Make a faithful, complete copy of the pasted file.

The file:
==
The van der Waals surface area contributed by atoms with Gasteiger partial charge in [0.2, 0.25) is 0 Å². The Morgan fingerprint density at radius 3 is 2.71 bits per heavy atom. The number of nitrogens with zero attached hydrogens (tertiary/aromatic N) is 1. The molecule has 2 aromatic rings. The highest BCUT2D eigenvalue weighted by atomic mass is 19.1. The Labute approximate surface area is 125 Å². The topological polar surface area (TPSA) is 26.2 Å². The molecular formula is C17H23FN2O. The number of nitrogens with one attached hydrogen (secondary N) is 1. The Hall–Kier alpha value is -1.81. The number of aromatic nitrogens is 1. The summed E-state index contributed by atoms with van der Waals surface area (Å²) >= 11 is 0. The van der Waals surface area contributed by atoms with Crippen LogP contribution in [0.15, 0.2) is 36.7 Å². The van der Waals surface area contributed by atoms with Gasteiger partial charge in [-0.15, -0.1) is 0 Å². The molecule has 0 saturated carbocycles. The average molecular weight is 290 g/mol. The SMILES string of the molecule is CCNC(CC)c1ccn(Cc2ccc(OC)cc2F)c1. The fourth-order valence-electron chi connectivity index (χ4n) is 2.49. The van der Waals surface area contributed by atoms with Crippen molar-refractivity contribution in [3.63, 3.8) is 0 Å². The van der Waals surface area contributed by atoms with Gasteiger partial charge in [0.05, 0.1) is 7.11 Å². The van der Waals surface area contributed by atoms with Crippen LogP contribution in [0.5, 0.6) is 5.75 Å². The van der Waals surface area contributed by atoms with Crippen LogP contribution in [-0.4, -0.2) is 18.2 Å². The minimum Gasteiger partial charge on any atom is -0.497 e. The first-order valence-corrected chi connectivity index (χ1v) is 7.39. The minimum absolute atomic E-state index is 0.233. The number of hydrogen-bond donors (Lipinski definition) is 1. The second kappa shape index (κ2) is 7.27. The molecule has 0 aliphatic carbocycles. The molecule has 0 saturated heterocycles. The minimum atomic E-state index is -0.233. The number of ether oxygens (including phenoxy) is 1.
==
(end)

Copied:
The van der Waals surface area contributed by atoms with Gasteiger partial charge in [0.2, 0.25) is 0 Å². The Morgan fingerprint density at radius 3 is 2.71 bits per heavy atom. The number of nitrogens with zero attached hydrogens (tertiary/aromatic N) is 1. The molecule has 2 aromatic rings. The highest BCUT2D eigenvalue weighted by atomic mass is 19.1. The Labute approximate surface area is 125 Å². The topological polar surface area (TPSA) is 26.2 Å². The molecular formula is C17H23FN2O. The number of nitrogens with one attached hydrogen (secondary N) is 1. The Hall–Kier alpha value is -1.81. The number of aromatic nitrogens is 1. The summed E-state index contributed by atoms with van der Waals surface area (Å²) >= 11 is 0. The van der Waals surface area contributed by atoms with Crippen LogP contribution in [0.15, 0.2) is 36.7 Å². The van der Waals surface area contributed by atoms with Gasteiger partial charge in [-0.15, -0.1) is 0 Å². The molecule has 0 saturated carbocycles. The average molecular weight is 290 g/mol. The SMILES string of the molecule is CCNC(CC)c1ccn(Cc2ccc(OC)cc2F)c1. The fourth-order valence-electron chi connectivity index (χ4n) is 2.49. The van der Waals surface area contributed by atoms with Crippen molar-refractivity contribution in [3.63, 3.8) is 0 Å². The van der Waals surface area contributed by atoms with Gasteiger partial charge in [0.05, 0.1) is 7.11 Å². The van der Waals surface area contributed by atoms with Crippen LogP contribution in [0.5, 0.6) is 5.75 Å². The van der Waals surface area contributed by atoms with Crippen LogP contribution in [-0.4, -0.2) is 18.2 Å². The minimum Gasteiger partial charge on any atom is -0.497 e. The first-order valence-corrected chi connectivity index (χ1v) is 7.39. The minimum absolute atomic E-state index is 0.233. The number of hydrogen-bond donors (Lipinski definition) is 1. The second kappa shape index (κ2) is 7.27. The molecule has 0 aliphatic carbocycles. The molecule has 0 saturated heterocycles. The minimum atomic E-state index is -0.233. The number of ether oxygens (including phenoxy) is 1.